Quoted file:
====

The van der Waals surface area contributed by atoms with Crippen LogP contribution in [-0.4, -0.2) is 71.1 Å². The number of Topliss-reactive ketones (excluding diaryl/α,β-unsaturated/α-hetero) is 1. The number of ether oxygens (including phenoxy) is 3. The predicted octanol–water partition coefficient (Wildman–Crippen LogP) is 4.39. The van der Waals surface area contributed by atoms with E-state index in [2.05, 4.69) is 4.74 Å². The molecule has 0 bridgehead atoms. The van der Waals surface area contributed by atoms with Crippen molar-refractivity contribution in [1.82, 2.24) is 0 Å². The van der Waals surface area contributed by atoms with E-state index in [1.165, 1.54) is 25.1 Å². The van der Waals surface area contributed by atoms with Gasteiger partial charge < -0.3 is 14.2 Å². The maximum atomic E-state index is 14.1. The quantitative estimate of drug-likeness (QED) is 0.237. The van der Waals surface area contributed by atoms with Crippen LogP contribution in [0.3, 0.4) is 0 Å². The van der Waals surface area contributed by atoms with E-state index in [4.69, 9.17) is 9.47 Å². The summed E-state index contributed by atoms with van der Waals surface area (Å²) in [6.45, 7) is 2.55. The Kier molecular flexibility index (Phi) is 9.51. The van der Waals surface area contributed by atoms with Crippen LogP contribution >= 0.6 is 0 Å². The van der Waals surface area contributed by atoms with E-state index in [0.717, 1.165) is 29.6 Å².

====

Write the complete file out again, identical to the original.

The van der Waals surface area contributed by atoms with Crippen LogP contribution in [-0.4, -0.2) is 71.1 Å². The number of Topliss-reactive ketones (excluding diaryl/α,β-unsaturated/α-hetero) is 1. The number of ether oxygens (including phenoxy) is 3. The predicted octanol–water partition coefficient (Wildman–Crippen LogP) is 4.39. The van der Waals surface area contributed by atoms with E-state index in [2.05, 4.69) is 4.74 Å². The molecule has 0 bridgehead atoms. The van der Waals surface area contributed by atoms with Crippen molar-refractivity contribution in [1.82, 2.24) is 0 Å². The van der Waals surface area contributed by atoms with E-state index in [1.165, 1.54) is 25.1 Å². The van der Waals surface area contributed by atoms with Gasteiger partial charge < -0.3 is 14.2 Å². The maximum atomic E-state index is 14.1. The quantitative estimate of drug-likeness (QED) is 0.237. The van der Waals surface area contributed by atoms with Crippen LogP contribution in [0.3, 0.4) is 0 Å². The van der Waals surface area contributed by atoms with E-state index in [4.69, 9.17) is 9.47 Å². The summed E-state index contributed by atoms with van der Waals surface area (Å²) in [6.45, 7) is 2.55. The Kier molecular flexibility index (Phi) is 9.51. The van der Waals surface area contributed by atoms with Crippen LogP contribution >= 0.6 is 0 Å². The van der Waals surface area contributed by atoms with E-state index in [0.717, 1.165) is 29.6 Å².